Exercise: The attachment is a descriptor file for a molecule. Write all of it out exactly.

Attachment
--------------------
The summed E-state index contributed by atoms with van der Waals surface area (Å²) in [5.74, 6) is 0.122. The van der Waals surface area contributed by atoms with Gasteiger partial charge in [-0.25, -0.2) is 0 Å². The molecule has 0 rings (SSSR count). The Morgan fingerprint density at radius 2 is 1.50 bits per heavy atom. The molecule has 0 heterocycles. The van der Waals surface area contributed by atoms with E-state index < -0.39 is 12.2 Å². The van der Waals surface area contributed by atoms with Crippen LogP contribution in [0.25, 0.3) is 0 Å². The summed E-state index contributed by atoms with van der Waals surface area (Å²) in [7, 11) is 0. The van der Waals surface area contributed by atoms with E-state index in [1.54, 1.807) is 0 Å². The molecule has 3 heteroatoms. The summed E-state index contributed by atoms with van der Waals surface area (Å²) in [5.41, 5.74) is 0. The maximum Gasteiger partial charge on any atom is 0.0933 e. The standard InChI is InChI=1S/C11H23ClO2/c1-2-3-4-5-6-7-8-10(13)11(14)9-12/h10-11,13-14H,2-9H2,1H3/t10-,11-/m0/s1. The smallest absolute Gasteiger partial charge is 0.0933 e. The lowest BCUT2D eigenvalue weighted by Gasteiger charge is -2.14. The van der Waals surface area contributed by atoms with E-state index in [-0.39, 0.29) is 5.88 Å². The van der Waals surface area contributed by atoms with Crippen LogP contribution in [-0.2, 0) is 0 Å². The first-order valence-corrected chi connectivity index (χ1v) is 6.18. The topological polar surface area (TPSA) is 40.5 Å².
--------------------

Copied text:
The summed E-state index contributed by atoms with van der Waals surface area (Å²) in [5.74, 6) is 0.122. The van der Waals surface area contributed by atoms with Gasteiger partial charge in [-0.25, -0.2) is 0 Å². The molecule has 0 rings (SSSR count). The Morgan fingerprint density at radius 2 is 1.50 bits per heavy atom. The molecule has 0 heterocycles. The van der Waals surface area contributed by atoms with E-state index < -0.39 is 12.2 Å². The van der Waals surface area contributed by atoms with Crippen LogP contribution in [0.25, 0.3) is 0 Å². The summed E-state index contributed by atoms with van der Waals surface area (Å²) in [7, 11) is 0. The van der Waals surface area contributed by atoms with E-state index in [1.54, 1.807) is 0 Å². The molecule has 3 heteroatoms. The summed E-state index contributed by atoms with van der Waals surface area (Å²) in [5.41, 5.74) is 0. The maximum Gasteiger partial charge on any atom is 0.0933 e. The standard InChI is InChI=1S/C11H23ClO2/c1-2-3-4-5-6-7-8-10(13)11(14)9-12/h10-11,13-14H,2-9H2,1H3/t10-,11-/m0/s1. The smallest absolute Gasteiger partial charge is 0.0933 e. The lowest BCUT2D eigenvalue weighted by Gasteiger charge is -2.14. The van der Waals surface area contributed by atoms with E-state index in [-0.39, 0.29) is 5.88 Å². The van der Waals surface area contributed by atoms with Crippen LogP contribution in [-0.2, 0) is 0 Å². The first-order valence-corrected chi connectivity index (χ1v) is 6.18. The topological polar surface area (TPSA) is 40.5 Å².